Path of Tombs. Immortal vestiges of ruined Athens. . . .
As from the height of a hill, Pierre and Luce watched the shadow that moved upon the town. Still wrapped in the rays of their love, they waited without fear for the end of the brief day. Now they would be two in the night. Like to the evening Angelus there rose up to them, conjured up, the voluptuous melancholy of the lovely chords of Debussy which they had so greatly loved. More than it had ever done in any other time, music responded to the need of their hearts. Music was the only art which rendered the voice of the delivered soul behind the screen of forms.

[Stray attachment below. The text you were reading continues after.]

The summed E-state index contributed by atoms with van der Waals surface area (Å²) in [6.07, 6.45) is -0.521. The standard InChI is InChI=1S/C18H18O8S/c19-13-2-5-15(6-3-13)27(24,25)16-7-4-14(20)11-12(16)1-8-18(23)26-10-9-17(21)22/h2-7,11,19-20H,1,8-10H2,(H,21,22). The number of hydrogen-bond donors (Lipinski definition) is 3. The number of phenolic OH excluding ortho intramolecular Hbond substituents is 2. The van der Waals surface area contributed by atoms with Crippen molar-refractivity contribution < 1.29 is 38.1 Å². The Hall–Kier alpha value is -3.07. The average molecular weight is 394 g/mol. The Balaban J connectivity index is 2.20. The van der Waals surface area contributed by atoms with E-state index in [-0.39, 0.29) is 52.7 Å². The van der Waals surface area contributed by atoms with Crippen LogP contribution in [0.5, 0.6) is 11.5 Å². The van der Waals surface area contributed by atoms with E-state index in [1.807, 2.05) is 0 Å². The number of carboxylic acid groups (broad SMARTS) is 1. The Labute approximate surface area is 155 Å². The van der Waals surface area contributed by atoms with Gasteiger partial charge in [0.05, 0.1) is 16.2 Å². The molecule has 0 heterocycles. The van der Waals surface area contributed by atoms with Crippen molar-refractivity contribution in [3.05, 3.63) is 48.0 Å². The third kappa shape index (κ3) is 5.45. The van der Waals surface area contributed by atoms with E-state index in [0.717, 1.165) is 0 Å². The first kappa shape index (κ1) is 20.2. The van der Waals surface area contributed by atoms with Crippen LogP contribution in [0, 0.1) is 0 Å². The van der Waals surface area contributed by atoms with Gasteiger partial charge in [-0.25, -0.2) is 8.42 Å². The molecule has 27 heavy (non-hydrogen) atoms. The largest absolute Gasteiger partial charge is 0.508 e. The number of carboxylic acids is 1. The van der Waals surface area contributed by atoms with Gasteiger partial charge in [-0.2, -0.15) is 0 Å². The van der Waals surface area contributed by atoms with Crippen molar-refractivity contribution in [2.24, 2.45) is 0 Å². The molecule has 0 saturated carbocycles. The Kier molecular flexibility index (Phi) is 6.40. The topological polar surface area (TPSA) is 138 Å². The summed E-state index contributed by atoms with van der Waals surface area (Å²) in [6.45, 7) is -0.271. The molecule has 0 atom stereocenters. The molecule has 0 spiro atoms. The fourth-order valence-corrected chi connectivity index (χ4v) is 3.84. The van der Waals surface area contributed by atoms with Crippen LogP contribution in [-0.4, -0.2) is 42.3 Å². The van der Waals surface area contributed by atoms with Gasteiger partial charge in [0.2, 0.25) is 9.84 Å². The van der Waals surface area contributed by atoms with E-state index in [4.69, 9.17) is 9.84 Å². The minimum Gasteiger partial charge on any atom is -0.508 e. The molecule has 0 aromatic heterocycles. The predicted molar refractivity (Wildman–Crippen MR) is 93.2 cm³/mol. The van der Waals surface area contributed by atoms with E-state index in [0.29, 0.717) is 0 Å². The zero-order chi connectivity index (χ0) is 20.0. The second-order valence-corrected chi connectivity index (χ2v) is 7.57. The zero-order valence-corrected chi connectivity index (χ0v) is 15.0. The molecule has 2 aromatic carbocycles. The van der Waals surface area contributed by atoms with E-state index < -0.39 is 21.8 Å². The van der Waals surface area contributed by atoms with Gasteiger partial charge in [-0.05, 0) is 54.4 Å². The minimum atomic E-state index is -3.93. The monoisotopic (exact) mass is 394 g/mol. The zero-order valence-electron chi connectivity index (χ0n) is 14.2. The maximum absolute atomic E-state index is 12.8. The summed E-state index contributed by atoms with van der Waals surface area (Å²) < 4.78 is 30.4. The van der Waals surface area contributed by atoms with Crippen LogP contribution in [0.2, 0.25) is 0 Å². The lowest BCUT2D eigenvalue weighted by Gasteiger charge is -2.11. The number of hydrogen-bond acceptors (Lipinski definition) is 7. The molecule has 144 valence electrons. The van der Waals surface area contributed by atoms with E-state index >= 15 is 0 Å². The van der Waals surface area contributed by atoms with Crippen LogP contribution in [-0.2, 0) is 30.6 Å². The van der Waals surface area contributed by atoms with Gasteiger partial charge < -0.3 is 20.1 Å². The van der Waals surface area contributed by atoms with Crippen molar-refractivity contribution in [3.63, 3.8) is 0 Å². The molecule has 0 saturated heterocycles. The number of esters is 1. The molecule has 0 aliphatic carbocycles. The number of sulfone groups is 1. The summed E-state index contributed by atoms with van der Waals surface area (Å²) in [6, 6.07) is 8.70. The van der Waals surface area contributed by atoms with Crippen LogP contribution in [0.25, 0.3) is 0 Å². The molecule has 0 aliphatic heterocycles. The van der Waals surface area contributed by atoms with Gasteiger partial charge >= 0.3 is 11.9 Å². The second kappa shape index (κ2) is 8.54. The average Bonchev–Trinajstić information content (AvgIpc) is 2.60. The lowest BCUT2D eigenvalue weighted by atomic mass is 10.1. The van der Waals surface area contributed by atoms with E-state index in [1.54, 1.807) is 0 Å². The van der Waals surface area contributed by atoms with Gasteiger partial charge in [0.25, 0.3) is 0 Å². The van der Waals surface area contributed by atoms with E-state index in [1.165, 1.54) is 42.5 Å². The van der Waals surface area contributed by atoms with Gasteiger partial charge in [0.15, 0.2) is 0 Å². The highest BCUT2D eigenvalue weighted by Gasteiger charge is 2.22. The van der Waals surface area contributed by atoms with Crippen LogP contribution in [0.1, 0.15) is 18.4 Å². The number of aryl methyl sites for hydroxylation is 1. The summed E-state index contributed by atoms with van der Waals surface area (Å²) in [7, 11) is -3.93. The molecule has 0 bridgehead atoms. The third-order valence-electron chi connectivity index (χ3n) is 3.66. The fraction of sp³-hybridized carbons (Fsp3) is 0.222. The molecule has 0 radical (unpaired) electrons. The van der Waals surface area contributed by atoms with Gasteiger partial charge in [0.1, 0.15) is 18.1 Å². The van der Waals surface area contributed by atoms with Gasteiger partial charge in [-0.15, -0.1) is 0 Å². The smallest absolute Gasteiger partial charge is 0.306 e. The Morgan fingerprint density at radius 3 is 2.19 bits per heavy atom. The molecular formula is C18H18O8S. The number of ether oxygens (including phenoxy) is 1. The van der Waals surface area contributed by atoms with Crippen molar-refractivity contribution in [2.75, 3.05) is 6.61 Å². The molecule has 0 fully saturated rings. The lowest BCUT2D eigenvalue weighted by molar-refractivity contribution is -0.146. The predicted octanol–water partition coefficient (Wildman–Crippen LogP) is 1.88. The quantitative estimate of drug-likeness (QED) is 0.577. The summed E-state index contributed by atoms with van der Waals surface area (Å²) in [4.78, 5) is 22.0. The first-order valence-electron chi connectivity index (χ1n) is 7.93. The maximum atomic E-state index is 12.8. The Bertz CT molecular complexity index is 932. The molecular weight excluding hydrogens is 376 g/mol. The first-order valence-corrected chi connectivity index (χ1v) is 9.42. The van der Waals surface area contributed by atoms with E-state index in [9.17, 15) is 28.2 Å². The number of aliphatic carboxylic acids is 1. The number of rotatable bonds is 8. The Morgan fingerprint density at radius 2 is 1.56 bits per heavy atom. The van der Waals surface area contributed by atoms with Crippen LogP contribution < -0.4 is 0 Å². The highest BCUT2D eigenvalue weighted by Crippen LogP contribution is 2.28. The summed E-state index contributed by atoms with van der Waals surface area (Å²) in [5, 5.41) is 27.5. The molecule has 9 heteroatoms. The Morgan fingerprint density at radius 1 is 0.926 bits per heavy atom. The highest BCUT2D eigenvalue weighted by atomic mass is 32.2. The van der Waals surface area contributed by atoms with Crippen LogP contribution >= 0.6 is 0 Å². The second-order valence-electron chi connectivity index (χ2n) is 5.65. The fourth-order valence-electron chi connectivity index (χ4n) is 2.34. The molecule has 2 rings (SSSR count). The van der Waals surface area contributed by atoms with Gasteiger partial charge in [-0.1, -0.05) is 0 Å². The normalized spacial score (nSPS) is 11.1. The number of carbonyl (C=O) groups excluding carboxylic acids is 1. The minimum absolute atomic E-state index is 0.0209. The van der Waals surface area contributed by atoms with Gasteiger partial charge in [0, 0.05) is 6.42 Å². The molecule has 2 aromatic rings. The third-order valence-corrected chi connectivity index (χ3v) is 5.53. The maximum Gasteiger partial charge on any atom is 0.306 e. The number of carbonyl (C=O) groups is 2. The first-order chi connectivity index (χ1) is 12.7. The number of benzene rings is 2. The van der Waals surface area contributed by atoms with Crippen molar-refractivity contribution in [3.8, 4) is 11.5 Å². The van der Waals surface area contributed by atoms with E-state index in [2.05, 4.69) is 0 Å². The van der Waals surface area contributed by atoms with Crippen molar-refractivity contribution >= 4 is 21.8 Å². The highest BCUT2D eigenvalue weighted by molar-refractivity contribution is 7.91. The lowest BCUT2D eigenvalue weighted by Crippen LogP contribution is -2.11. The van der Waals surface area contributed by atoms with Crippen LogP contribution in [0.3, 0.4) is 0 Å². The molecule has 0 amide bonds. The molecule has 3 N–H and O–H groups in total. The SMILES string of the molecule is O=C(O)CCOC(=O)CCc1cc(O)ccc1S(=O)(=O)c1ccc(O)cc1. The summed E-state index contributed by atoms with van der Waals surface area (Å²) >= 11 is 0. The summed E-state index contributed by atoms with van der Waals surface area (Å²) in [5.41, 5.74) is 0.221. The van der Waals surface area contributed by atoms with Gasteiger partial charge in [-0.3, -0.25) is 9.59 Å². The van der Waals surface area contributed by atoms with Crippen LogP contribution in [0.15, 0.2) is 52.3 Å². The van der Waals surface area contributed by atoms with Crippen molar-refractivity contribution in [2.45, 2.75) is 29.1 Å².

On Holy Thursday they walked, Luce on Pierre's arm and holding his hand, along the streets of the suburb, soused with the rain. Gusts of wind scurried over the moistened plain. They noted neither rain nor wind, neither the hideousness of the fields nor the muddy ways. They seated themselves on the low wall of a park, a section of which had recently fallen in. Under Pierre's